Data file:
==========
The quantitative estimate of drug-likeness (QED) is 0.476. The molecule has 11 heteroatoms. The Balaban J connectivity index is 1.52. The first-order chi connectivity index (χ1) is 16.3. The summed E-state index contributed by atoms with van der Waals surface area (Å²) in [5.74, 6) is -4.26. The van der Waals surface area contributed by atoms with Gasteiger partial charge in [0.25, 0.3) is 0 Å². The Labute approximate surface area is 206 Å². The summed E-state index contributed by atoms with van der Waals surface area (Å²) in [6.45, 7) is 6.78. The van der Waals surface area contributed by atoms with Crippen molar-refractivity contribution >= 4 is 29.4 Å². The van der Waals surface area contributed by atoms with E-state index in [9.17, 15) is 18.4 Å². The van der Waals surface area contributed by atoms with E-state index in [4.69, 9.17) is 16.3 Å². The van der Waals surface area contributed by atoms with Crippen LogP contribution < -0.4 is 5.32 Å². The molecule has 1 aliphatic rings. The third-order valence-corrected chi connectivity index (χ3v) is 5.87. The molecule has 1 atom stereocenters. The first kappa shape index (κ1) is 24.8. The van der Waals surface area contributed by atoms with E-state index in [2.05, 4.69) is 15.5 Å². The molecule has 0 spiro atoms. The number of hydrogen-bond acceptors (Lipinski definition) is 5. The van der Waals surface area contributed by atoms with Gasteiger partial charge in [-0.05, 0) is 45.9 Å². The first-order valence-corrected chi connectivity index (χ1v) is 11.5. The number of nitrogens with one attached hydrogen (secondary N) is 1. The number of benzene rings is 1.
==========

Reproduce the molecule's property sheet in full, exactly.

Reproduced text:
The quantitative estimate of drug-likeness (QED) is 0.476. The molecule has 11 heteroatoms. The Balaban J connectivity index is 1.52. The first-order chi connectivity index (χ1) is 16.3. The summed E-state index contributed by atoms with van der Waals surface area (Å²) in [5.74, 6) is -4.26. The van der Waals surface area contributed by atoms with Gasteiger partial charge in [0.25, 0.3) is 0 Å². The Labute approximate surface area is 206 Å². The summed E-state index contributed by atoms with van der Waals surface area (Å²) in [6.45, 7) is 6.78. The van der Waals surface area contributed by atoms with Crippen molar-refractivity contribution >= 4 is 29.4 Å². The van der Waals surface area contributed by atoms with E-state index in [9.17, 15) is 18.4 Å². The van der Waals surface area contributed by atoms with E-state index in [4.69, 9.17) is 16.3 Å². The van der Waals surface area contributed by atoms with Crippen LogP contribution < -0.4 is 5.32 Å². The molecule has 1 aliphatic rings. The third-order valence-corrected chi connectivity index (χ3v) is 5.87. The molecule has 1 atom stereocenters. The first kappa shape index (κ1) is 24.8. The van der Waals surface area contributed by atoms with E-state index in [2.05, 4.69) is 15.5 Å². The molecule has 0 spiro atoms. The number of hydrogen-bond acceptors (Lipinski definition) is 5. The van der Waals surface area contributed by atoms with Gasteiger partial charge in [-0.05, 0) is 45.9 Å². The first-order valence-corrected chi connectivity index (χ1v) is 11.5. The number of nitrogens with one attached hydrogen (secondary N) is 1. The number of benzene rings is 1.